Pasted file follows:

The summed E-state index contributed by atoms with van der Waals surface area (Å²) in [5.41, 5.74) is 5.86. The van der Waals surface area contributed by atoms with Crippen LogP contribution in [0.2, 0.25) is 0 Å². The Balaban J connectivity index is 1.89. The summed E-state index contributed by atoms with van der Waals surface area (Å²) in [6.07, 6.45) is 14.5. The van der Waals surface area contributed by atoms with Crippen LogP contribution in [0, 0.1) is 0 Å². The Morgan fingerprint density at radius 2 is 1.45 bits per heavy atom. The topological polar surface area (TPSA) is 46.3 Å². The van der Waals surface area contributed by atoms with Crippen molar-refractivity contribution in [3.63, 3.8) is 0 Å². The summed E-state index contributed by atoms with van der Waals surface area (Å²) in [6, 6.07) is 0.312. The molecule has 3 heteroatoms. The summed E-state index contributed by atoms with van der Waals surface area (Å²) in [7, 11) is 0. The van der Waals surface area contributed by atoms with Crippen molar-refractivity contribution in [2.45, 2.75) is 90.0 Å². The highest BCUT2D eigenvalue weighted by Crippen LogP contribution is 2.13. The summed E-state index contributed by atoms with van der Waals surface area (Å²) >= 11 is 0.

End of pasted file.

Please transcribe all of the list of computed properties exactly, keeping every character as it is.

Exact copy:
The summed E-state index contributed by atoms with van der Waals surface area (Å²) in [5.41, 5.74) is 5.86. The van der Waals surface area contributed by atoms with Crippen LogP contribution in [0.2, 0.25) is 0 Å². The Balaban J connectivity index is 1.89. The summed E-state index contributed by atoms with van der Waals surface area (Å²) in [6.07, 6.45) is 14.5. The van der Waals surface area contributed by atoms with Crippen LogP contribution in [0, 0.1) is 0 Å². The Morgan fingerprint density at radius 2 is 1.45 bits per heavy atom. The topological polar surface area (TPSA) is 46.3 Å². The van der Waals surface area contributed by atoms with Crippen molar-refractivity contribution in [3.63, 3.8) is 0 Å². The summed E-state index contributed by atoms with van der Waals surface area (Å²) in [6, 6.07) is 0.312. The molecule has 3 heteroatoms. The summed E-state index contributed by atoms with van der Waals surface area (Å²) in [7, 11) is 0. The van der Waals surface area contributed by atoms with Crippen molar-refractivity contribution in [2.45, 2.75) is 90.0 Å². The highest BCUT2D eigenvalue weighted by Crippen LogP contribution is 2.13. The summed E-state index contributed by atoms with van der Waals surface area (Å²) >= 11 is 0.